For football fans up and down the country, tuning into live televised matches is a similar experience.
We watch the game, then wait for the post match reaction.
What will the manager think of the sending off which cost his side the game? Or the penalty his team were awarded which shouldn’t have been given?
The answers are often so predictable that I wonder what the point is of bothering to ask in the first place.
We all see certain things differently and even to two experts, each watching from a neutral perspective, there can be different conclusions on the same incident.
It’s true also that a degree of bias comes into play as supporters. We want to see our team shown in a positive light and will play down, as much as we can, anything which could result in a negative view on our club. For the most part, managers are no different.
But every now and then, incidents occur on the pitch over which there should be no disagreements.
On the opening day of the season, Luis Suarez was fouled by Sunderland’s Kieran Richardson whilst in the process of rounding the keeper. It almost certainly was to result in an opening Liverpool goal. Richardson was shown only a yellow card, and that was a good decision according to his manager Steve Bruce, despite almost everyone else in football concluding that Sunderland should have been down to ten men.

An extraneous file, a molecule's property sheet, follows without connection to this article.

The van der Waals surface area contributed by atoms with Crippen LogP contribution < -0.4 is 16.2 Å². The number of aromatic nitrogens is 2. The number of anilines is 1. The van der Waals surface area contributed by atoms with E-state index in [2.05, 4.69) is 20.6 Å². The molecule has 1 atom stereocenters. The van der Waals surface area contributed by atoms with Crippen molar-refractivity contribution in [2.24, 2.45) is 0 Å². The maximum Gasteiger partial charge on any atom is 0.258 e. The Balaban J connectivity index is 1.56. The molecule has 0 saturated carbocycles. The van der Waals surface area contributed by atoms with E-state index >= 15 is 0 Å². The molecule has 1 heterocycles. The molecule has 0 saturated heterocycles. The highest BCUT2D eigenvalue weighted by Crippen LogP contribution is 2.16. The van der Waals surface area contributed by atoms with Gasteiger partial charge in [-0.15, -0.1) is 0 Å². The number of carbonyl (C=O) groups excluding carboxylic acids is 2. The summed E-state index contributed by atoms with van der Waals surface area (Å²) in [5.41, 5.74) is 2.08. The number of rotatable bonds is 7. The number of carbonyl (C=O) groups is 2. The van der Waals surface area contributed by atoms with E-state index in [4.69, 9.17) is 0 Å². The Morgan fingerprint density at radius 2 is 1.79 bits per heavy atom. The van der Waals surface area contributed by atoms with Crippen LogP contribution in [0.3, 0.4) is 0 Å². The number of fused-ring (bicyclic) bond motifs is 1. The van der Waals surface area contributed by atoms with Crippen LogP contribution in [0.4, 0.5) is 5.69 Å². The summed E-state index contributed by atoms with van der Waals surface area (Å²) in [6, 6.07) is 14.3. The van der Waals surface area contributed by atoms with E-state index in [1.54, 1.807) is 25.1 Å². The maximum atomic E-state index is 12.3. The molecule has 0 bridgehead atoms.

And this weekend saw Alan Hutton’s horrendous lunge on Shane Long, which left the West Brom striker in a heap on the floor, and potentially out of action for a significant period of time. A scan later this week will reveal the full extent of the damage.
Hutton was not even booked, and was fiercely defended by his manager Alex McLeish after the game. Not only was it an ugly challenge at normal speed, but from every possible TV angle it looked no better. Hutton left the ground in a reckless manner which could quite easily have broken at least one, if not both of Shane Long’s legs.
There was no possible defence of the challenge. It should have been a straight red card.
Referees get decisions wrong in every game, and managers are within their rights to point out the big decisions which wrongly went against and could have had a big influence on the whole outcome of the match. It would be nice to see them being equally honest and open about any breaks which had clearly gone in their own team’s favour, whenever they occur. It would make a change from listening to yet another manager with a rose tinted “nothing went for us, and everything went against us” attitude.
Later in the Aston Villa v West Brom match, there was a controversial red card which went against Aston Villa. McLeish argued that it shouldn’t have been shown. He was right to question it. By defending Hutton, and by his defence of the indefensible, McLeish had already ensured that he wouldn’t be getting any sympathy from neutrals.